The stuff. All the things that I’m carrying. When it’s all laid out, it doesn’t look like much for a few weeks of living off the bike. But when I’m pushing it up a mountain road, it feels like a ton.
I’ve never cared about how much my race bike weighed. I’ve always felt that the main difference between a 20 pound mountain bike and a 27 pound mountain bike is about $2,000, and the fact that a heavier bike won’t break when you hit a rock the wrong way.
But this is different. When the dry weight (no food or water) of the whole setup is pushing 50 pounds, I’ve been doing everything I can to save weight. I even bought a kitchen scale to weigh crap. And I’ve been debating the little things: do I need a wool hat if I have a jacket with a hood? Probably not. Saved 150 grams.
Editor’s note: Montana is a former intern at Dirt Rag and longtime friend-of-the-mag, so we were especially proud when he completed the 2,700-mile Tour Divide this summer in his first attempt. Read his epic account of the trip here. You can also follow along with all his adventures on his blog, The Skrumble.Tweet Print
I haven’t been able to sleep. Every night I wake up, thinking that I still have more miles to ride to the border.
“No, Colleen already picked you up, it’s over,” I tell myself. Then the sun comes up and my legs are rubbery.
Tour Divide was monstrously hard. I thought that I understood how difficult it was going to be, but based on my past experience, that just wasn’t possible.
I always thought “Yeah it’s a long ride, but there’s hardly any singletrack. It’s all dirt road. So it’s probably not that bad.”
I was so far off.
Editor’s note: Montana is a former intern at Dirt Rag and longtime friend-of-the-mag, so we were especially proud when he completed the 2,700-mile Tour Divide this summer in his first attempt. No stranger to big rides and crazy adventures, Montana ultimately finished ninth overall on his singlespeed Surly Krampus in 22 days, four hours and 21 minutes. You can follow along with all his adventures on his blog, The Skrumble.Tweet Print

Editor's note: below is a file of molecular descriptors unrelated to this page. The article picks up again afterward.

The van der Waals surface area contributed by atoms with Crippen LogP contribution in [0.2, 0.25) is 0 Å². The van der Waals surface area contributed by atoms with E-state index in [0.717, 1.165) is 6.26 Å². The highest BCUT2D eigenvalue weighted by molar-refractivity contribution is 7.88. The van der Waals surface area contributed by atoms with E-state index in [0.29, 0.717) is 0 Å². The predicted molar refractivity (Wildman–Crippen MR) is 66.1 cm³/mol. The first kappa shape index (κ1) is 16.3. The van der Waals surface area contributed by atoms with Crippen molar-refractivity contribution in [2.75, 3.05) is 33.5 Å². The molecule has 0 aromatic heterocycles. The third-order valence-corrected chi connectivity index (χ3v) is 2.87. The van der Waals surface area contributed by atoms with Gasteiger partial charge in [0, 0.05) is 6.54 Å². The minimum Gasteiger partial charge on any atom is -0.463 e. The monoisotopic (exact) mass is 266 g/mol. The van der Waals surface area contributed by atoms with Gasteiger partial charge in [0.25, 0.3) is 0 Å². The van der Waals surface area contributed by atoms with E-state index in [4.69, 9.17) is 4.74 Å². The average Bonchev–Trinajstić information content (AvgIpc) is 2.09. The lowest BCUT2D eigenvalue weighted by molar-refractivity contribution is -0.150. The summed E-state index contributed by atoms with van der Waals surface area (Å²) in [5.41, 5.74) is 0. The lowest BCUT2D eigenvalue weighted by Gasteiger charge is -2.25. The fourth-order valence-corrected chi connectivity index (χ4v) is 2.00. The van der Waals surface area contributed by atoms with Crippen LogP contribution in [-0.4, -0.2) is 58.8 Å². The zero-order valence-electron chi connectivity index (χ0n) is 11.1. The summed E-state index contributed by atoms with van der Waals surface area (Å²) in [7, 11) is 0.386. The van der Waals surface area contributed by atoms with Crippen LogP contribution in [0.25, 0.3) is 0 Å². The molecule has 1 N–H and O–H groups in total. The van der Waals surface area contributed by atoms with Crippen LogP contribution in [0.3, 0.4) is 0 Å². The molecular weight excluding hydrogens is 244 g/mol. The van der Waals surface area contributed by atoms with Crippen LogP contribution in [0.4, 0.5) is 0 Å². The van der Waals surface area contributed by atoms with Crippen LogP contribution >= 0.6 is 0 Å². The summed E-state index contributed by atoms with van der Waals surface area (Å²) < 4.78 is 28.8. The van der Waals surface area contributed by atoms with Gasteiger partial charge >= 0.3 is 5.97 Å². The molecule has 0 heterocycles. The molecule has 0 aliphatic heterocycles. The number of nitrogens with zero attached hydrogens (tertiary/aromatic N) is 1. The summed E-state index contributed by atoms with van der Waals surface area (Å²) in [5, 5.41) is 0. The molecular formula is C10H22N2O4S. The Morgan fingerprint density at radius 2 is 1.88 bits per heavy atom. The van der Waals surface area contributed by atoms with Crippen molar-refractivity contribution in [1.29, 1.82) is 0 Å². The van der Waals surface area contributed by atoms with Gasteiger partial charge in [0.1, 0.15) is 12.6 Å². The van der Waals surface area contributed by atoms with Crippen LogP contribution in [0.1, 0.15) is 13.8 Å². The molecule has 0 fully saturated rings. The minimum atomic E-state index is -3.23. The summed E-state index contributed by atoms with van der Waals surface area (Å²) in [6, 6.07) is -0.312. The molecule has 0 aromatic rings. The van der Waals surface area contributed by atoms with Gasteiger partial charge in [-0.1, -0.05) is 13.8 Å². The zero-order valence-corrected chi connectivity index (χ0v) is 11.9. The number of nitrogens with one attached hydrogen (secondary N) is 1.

Oakley’s newest retail store, located in the King of Prussia Mall is the first in the Pennsylvania and Philadelphia area. Besides carrying an assortment of products—apparel, luggage, watches and backpacks, it’s eyewear selection (as you’d expect) is amazing.
It features Oakley’s new in-store optical center, one of only 20 in the country, enabling customers to fill eyewear prescriptions directly at the store and choose their own standard or custom frame coloring and style. In King of Prussia, an Oakley licensed optician uses a motion capture device Oakley helped develop. It’s placed on the selected frame while the customer is wearing it and, in just a few seconds, the program reads and records the customer’s measurements to match to the prescription. This allows those with more advanced prescriptions to wear any of Oakley’s high-wrap sports shields. Turnaround time averages one week and the final product can be picked up at the store or sent to a home address.
Custom colored Oakley Flax glassess assembled right at the store.
Another cool feature (one I took advantage of) is the ability to walk into the store and choose any combination of frame style, color, ear sock color, lens tint and even brand logo color on some models from a computer program. The store has every combination in stock so you can create and walk away with your custom design that day. Oakley also has a full collection of its own custom designs on hand in the store as well.